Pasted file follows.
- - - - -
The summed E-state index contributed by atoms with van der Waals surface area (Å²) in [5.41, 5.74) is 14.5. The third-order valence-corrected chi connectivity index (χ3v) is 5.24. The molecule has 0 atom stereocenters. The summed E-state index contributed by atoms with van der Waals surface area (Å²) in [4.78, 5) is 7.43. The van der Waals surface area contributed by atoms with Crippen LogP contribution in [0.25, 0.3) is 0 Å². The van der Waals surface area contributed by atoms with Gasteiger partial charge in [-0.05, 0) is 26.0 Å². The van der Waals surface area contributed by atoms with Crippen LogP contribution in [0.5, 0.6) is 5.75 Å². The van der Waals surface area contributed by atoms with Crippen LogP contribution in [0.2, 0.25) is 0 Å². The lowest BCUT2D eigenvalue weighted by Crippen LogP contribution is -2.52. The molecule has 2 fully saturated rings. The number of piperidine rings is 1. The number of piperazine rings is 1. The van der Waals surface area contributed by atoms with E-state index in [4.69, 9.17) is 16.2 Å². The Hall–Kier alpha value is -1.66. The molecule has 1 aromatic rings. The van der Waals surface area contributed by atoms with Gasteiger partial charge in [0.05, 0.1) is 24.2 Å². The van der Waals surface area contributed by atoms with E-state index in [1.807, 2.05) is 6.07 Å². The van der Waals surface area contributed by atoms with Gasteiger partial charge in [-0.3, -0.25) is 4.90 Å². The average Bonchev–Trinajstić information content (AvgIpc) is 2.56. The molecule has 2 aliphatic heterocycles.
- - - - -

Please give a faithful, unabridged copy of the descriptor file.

The summed E-state index contributed by atoms with van der Waals surface area (Å²) in [5.41, 5.74) is 14.5. The third-order valence-corrected chi connectivity index (χ3v) is 5.24. The molecule has 0 atom stereocenters. The summed E-state index contributed by atoms with van der Waals surface area (Å²) in [4.78, 5) is 7.43. The van der Waals surface area contributed by atoms with Crippen LogP contribution in [0.25, 0.3) is 0 Å². The van der Waals surface area contributed by atoms with Gasteiger partial charge in [-0.05, 0) is 26.0 Å². The van der Waals surface area contributed by atoms with Crippen LogP contribution in [0.5, 0.6) is 5.75 Å². The van der Waals surface area contributed by atoms with Crippen LogP contribution in [0.2, 0.25) is 0 Å². The lowest BCUT2D eigenvalue weighted by Crippen LogP contribution is -2.52. The molecule has 2 fully saturated rings. The number of piperidine rings is 1. The number of piperazine rings is 1. The van der Waals surface area contributed by atoms with E-state index in [4.69, 9.17) is 16.2 Å². The Hall–Kier alpha value is -1.66. The molecule has 1 aromatic rings. The van der Waals surface area contributed by atoms with Gasteiger partial charge in [0.05, 0.1) is 24.2 Å². The van der Waals surface area contributed by atoms with E-state index in [1.807, 2.05) is 6.07 Å². The van der Waals surface area contributed by atoms with Gasteiger partial charge in [-0.3, -0.25) is 4.90 Å². The average Bonchev–Trinajstić information content (AvgIpc) is 2.56. The molecule has 2 aliphatic heterocycles.